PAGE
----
JBG Smith to Close 3 ‘Obsolete’ Northern Virginia Office Properties

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JBG Smith Properties is in a spring cleaning mood, but with its portfolio of office buildings rather than household clutter.

The Bethesda, Md.-based real estate investment trust is moving forward with plans to close three office properties totaling 743,000 square feet in Northern Virginia’s National Landing, according to a letter written to shareholders by CEO Matt Kelly as part of the company’s first-quarter earnings report for this year.

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JBG Smith plans to redevelop or repurpose 1800 South Bell Street, 2100 Crystal Drive and 2200 Crystal Drive, all of which were built in the 1960s. The move will reduce the size of the REIT’s office footprint by 12 percent, per Kelly’s letter. 

The Bell Street property went offline in the first quarter after former tenant Amazon moved into its new Metropolitan Park headquarters in Arlington, while 2100 Crystal will go offline in the second quarter following the expiration of Amazon’s lease there, according to Washington Business Journal. 2200 Crystal will move out of service once its tenants’ leases expire at an unspecified date. 

The REIT filed plans in January to redevelop the Bell Street building into 308,000 square feet of new and improved office space with 4,000 square feet of retail space, per the Business Journal. Construction on all three sites is estimated to begin in 2026. 

“Moving 1800 South Bell Street, 2100 Crystal Drive and 2200 Crystal Drive out of service … should allow us to curate a healthier, long-term office market in National Landing over the next few years,” Kelly said in his letter. “We expect to repurpose these older, obsolete and under-leased buildings for redevelopment, conversion to multifamily, hospitality or another specialty use, ultimately reducing cannibalistic competitive supply in National Landing.”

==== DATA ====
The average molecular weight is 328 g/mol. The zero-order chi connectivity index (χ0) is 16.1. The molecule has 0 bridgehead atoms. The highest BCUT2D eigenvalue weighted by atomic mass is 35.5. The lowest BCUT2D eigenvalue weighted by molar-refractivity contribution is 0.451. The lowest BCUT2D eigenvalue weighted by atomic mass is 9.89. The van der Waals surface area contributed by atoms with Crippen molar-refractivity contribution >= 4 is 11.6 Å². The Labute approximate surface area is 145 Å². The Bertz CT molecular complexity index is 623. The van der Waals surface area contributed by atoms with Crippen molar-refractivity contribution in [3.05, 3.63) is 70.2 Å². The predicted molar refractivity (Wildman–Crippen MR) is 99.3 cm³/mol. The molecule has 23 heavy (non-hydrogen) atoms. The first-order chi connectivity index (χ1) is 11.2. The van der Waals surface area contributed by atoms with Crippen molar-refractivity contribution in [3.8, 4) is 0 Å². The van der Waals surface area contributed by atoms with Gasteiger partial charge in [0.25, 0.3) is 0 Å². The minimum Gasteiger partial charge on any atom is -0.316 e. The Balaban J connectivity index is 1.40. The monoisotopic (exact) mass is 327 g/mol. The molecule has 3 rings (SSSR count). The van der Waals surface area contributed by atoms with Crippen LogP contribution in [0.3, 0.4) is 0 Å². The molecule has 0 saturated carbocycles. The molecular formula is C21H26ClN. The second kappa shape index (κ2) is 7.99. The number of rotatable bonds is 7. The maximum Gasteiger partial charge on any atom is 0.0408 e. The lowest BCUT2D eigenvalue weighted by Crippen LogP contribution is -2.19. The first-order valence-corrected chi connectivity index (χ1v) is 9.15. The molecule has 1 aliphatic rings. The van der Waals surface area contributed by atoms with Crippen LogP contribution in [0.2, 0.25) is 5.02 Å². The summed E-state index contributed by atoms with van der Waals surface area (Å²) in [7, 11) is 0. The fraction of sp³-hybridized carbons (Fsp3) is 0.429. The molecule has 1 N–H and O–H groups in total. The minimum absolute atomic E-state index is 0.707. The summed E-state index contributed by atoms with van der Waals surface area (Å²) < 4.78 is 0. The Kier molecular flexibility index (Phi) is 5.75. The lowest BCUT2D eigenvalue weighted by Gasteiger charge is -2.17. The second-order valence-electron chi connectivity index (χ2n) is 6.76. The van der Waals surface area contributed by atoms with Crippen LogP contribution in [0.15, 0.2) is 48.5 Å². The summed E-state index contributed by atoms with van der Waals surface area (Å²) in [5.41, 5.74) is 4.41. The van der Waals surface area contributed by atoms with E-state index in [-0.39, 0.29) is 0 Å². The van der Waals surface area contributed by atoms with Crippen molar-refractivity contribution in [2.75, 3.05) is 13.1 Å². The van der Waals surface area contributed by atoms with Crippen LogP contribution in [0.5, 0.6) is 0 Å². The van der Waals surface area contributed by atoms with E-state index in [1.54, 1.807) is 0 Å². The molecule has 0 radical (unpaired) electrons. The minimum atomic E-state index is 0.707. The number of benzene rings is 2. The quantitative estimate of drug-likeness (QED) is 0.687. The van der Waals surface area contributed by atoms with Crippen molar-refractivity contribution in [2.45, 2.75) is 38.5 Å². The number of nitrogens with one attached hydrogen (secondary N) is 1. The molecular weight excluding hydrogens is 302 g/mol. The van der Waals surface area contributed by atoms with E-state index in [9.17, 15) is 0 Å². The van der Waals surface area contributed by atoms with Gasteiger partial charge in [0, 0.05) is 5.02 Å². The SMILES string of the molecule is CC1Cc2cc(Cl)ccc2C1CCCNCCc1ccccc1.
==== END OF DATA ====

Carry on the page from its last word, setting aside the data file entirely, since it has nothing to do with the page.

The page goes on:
National Landing encompasses parts of Pentagon City, Crystal City and Alexandria’s Potomac Yard neighborhood. JBG Smith has almost single-handedly redeveloped the area over the past several years, particularly since Amazon announced in 2018 that it would settle parts of its second headquarters there. 

The district is or will soon be home to multifamily complexes, residential towers, restaurants and of course Amazon’s massive HQ2 campus, which officially opened last summer. Yet it will not house the recently scrapped campus for Monumental Sports and Entertainment, which opted earlier this year to keep its headquarters, and the Washington Wizards and Capitals sports franchises, in Downtown D.C

Nick Trombola can be reached at ntrombola@commercialobserver.com.